3. The orthography is a nightmare. It's not more complex than Japanese, and Tibetan seems to also be bad to judge from romanizations, but really.

EDIT
And there's all kinds of weird stuff in various English dialects, too.


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PostPosted: Wed Jul 06, 2011 4:01 pm 
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No mention of Lithuanian?

I'd definitely vote Lithuanian, especially for non-IE speakers. Stress has to be learned word by word and the morphology is insane. There are 16 participle forms for every verb which are further conjugated into gender, number, and six cases. Not to mention that the language has an active vocative and a headache of consonant changes resulting from palatalisation.

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PostPosted: Wed Jul 06, 2011 4:36 pm 
Smeric
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Gojera wrote:

3. The orthography is a nightmare. It's not more complex than Japanese, and Tibetan seems to also be bad to judge from romanizations, but really.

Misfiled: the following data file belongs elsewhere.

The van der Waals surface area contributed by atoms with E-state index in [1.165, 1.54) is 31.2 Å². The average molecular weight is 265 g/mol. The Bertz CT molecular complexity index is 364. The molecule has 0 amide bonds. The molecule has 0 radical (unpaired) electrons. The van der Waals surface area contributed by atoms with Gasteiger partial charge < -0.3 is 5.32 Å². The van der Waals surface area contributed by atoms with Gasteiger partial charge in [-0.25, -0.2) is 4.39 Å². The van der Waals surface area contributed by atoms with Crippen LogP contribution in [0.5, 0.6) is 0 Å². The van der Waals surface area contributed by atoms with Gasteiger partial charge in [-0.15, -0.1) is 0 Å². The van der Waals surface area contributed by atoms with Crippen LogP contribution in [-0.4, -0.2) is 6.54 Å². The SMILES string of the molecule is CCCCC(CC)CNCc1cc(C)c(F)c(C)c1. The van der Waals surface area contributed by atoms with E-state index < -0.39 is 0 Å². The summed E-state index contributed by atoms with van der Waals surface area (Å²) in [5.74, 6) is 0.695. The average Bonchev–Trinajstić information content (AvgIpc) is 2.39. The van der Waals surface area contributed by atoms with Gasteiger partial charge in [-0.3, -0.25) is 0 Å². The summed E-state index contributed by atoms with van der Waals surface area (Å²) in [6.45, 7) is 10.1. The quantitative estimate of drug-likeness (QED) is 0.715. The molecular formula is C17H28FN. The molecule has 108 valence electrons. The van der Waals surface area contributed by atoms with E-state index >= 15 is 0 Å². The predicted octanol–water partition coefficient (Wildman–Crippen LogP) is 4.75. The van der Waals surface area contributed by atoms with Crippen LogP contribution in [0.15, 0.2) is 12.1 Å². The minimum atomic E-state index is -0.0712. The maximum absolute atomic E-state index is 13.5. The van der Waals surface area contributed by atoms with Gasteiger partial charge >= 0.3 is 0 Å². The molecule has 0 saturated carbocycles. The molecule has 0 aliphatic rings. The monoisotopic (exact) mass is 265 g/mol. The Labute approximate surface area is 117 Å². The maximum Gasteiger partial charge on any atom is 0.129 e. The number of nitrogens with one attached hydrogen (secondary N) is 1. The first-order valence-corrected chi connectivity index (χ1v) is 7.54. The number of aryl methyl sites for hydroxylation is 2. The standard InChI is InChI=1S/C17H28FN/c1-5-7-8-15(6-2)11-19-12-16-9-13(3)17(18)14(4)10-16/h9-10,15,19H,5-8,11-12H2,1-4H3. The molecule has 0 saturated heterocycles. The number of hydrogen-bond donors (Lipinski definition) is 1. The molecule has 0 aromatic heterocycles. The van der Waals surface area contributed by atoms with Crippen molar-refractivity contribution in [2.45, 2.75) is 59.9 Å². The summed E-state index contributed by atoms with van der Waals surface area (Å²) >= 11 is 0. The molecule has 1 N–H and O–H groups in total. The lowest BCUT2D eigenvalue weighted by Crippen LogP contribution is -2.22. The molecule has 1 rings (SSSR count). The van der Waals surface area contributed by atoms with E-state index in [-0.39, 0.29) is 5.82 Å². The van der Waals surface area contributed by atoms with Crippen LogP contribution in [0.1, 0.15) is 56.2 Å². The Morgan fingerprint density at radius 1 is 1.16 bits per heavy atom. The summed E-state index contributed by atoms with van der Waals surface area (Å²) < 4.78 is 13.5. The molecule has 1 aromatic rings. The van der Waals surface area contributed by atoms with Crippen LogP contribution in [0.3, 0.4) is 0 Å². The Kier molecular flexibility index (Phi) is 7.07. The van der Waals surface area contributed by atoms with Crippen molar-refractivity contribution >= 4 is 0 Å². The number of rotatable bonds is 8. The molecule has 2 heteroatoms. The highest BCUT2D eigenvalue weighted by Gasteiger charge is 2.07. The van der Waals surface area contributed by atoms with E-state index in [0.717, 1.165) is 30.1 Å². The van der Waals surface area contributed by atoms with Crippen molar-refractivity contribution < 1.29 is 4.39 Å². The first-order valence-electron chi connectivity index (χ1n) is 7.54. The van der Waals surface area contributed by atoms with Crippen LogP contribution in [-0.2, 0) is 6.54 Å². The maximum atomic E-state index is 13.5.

EDIT
And there's all kinds of weird stuff in various English dialects, too.


Literally everything weird in English orthography can be explained by simple sound changes and historical preservation of spelling


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PostPosted: Wed Jul 06, 2011 4:53 pm 
Smeric
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Theta wrote:
Gojera wrote:

3. The orthography is a nightmare. It's not more complex than Japanese, and Tibetan seems to also be bad to judge from romanizations, but really.

EDIT
And there's all kinds of weird stuff in various English dialects, too.